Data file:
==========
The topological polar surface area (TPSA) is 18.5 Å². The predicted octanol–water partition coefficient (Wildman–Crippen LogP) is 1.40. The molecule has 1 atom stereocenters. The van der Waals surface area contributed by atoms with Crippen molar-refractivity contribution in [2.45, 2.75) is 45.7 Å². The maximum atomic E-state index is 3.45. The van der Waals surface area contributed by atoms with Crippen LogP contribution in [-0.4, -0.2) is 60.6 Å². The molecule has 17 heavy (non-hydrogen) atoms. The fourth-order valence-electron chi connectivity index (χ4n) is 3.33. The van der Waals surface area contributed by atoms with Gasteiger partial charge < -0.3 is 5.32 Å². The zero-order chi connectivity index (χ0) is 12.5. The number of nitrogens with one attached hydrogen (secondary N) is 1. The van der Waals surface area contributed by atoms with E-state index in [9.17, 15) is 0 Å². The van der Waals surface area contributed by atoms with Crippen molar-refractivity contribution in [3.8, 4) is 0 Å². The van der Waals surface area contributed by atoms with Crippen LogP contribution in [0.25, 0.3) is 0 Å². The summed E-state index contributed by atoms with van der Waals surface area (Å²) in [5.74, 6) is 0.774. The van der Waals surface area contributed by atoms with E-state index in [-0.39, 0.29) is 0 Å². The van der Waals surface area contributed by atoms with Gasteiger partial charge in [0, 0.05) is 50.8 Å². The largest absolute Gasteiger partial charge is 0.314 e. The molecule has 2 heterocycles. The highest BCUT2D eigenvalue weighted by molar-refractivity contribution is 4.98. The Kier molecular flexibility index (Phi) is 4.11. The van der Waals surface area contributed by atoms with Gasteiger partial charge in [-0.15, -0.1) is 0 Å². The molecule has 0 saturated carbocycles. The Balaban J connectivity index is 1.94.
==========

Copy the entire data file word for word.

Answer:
The topological polar surface area (TPSA) is 18.5 Å². The predicted octanol–water partition coefficient (Wildman–Crippen LogP) is 1.40. The molecule has 1 atom stereocenters. The van der Waals surface area contributed by atoms with Crippen molar-refractivity contribution in [2.45, 2.75) is 45.7 Å². The maximum atomic E-state index is 3.45. The van der Waals surface area contributed by atoms with Crippen LogP contribution in [-0.4, -0.2) is 60.6 Å². The molecule has 17 heavy (non-hydrogen) atoms. The fourth-order valence-electron chi connectivity index (χ4n) is 3.33. The van der Waals surface area contributed by atoms with Gasteiger partial charge < -0.3 is 5.32 Å². The zero-order chi connectivity index (χ0) is 12.5. The number of nitrogens with one attached hydrogen (secondary N) is 1. The van der Waals surface area contributed by atoms with E-state index in [9.17, 15) is 0 Å². The van der Waals surface area contributed by atoms with Crippen molar-refractivity contribution in [3.8, 4) is 0 Å². The van der Waals surface area contributed by atoms with Crippen LogP contribution in [0.25, 0.3) is 0 Å². The summed E-state index contributed by atoms with van der Waals surface area (Å²) in [5.74, 6) is 0.774. The van der Waals surface area contributed by atoms with E-state index in [-0.39, 0.29) is 0 Å². The van der Waals surface area contributed by atoms with Gasteiger partial charge in [0, 0.05) is 50.8 Å². The largest absolute Gasteiger partial charge is 0.314 e. The molecule has 2 heterocycles. The highest BCUT2D eigenvalue weighted by molar-refractivity contribution is 4.98. The Kier molecular flexibility index (Phi) is 4.11. The van der Waals surface area contributed by atoms with Gasteiger partial charge in [-0.15, -0.1) is 0 Å². The molecule has 0 saturated carbocycles. The Balaban J connectivity index is 1.94.